EU update from the Principal
Given the ongoing uncertainty surrounding the United Kingdom’s relationship with the European Union, we agreed at Senior Management Group that I should update members of staff on the current situation and the actions we are taking in this regard.
Research and exchange programmes
We continue to lobby the UK and Scottish governments and their agencies with a view to preserving the closest possible links with EU research programmes. This argument is accepted by almost all parties, but in the event of a no-deal withdrawal from the EU, it is likely that UK universities will be excluded from EU programmes, at least temporarily. If this happens, we will strive to maintain Glasgow’s position as an international University with strong ties in Europe through bilateral arrangements and broader partnerships.
Tuition fees, visas and funding issues
For the purposes of tuition fees, students from other EU countries who begin their studies in 2019 and 2020 will be treated in the same way as home students for the duration of their degree programmes. We do not yet know what the position will be for EU students who begin degree programmes after 2020.
As far as visas are concerned, the UK government has indicated that post-Brexit, students from EU countries will be able to apply for three-year study visas. We have made clear that longer study visas are essential to cater for Scottish undergraduate degrees, which are typically four-year programmes.
If the UK leaves the EU without a deal, the Scottish government will no longer be obliged to grant entry for EU students to Scottish undergraduate programmes on a no-fees basis. Together with other Scottish universities, we continue to argue that the funds previously allocated to supporting EU undergraduate students in Scotland should remain within the sector.
Whatever the funding regime, we will work hard to attract both undergraduate and postgraduate students from EU countries. With this in mind, we have allocated some additional resource to enhance our student recruitment capability in Europe.
With regard to the Erasmus+ student mobility programme, the UK government has announced that it will cover the payment of awards to UK applicants for all successful Erasmus+ bids submitted before the end of 2020. If the UK leaves the EU without a deal, resulting in a loss of EU funding for Erasmus+ projects, the University will be able to make a claim against the UK government’s guarantee. As with research programmes, we are lobbying for maximum involvement in European mobility programmes post-Brexit.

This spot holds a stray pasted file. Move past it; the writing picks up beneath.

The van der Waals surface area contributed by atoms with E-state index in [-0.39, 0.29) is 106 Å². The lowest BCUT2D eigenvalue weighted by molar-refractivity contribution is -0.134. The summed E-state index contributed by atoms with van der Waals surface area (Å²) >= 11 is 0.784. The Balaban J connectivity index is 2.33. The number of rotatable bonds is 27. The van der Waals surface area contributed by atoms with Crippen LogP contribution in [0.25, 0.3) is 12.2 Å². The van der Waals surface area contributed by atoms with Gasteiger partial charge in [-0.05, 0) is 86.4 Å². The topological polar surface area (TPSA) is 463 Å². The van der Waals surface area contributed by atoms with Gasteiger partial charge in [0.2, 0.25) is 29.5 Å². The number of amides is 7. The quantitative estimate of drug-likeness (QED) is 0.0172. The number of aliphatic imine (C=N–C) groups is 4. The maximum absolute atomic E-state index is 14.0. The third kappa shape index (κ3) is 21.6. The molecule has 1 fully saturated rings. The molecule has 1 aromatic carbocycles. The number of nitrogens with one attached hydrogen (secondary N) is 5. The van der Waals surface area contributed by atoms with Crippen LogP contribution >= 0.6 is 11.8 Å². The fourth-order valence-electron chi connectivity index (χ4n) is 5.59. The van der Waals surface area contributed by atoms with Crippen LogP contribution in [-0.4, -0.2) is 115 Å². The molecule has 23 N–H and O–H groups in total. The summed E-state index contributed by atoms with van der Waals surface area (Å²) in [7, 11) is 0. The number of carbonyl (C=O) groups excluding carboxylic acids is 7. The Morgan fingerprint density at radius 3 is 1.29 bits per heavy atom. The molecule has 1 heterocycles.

Glasgow is also involved in a range of Erasmus Mundus programmes with partners in other EU countries. The EU has confirmed that any Erasmus Mundus scholarship-holders who have started their joint programme prior to the date of a no-deal Brexit will be able to complete their entire Masters/Doctoral programme, including any ongoing or planned future study at a UK higher education institution in the consortium. This will apply to all students who are mobile on the date of the UK’s withdrawal from the EU, including:
a) Students who are already in the UK on 1 November 2019;
b) Students whose mobility track will take them to a UK HEI at some later point in their Erasmus Mundus programme;
c) UK nationals who are mobile with an Erasmus Mundus scholarship in any partner.
EU staff make up nearly 15% of our total workforce; they are a vital part of our community and we are committed to doing everything possible to support them.
Members of staff who are EU nationals may now apply for the right to remain under the EU settlement scheme. Advice on how to apply is available on the University website.
In addition, it seems highly likely that the UK government will unilaterally grant EU citizens who are already resident in the UK the automatic right to remain – we welcome this commitment.
Looking ahead, regardless of the outcome of the next round of negotiations between the UK and the EU, we will continue to encourage applications for posts from EU nationals at all levels. Our position remains that barriers to migration should be as low as possible – as a University with a global reputation, we must be able to attract talented people to join our diverse, inclusive community, regardless of nationality.
The situation regarding international travel remains unchanged and the advice on the University website remains pertinent. There may be disruption depending on the way negotiations unfold in the coming weeks – we will update members of staff and students as more information becomes available.
The University has been preparing for some months for potential disruption to supplies in the event of a no-deal withdrawal from the EU. While there is limited action we can take regarding products with a short shelf-life, we are as ready as we can be for this eventuality.
In conclusion, I fully appreciate the anxiety that the present state of uncertainty may be causing individuals. The University of Glasgow stands with staff and students who may be adversely affected by these events and will take all possible steps to support every member of our community. More generally, we are committed to being an open, inclusive, internationally-minded, European university with the strongest possible ties to partners in other European countries. I am confident that the University is well placed to deal with any challenges that may arise.
With best wishes
Sir Anton Muscatelli
Principal and Vice Chancellor
First published: 22 July 2019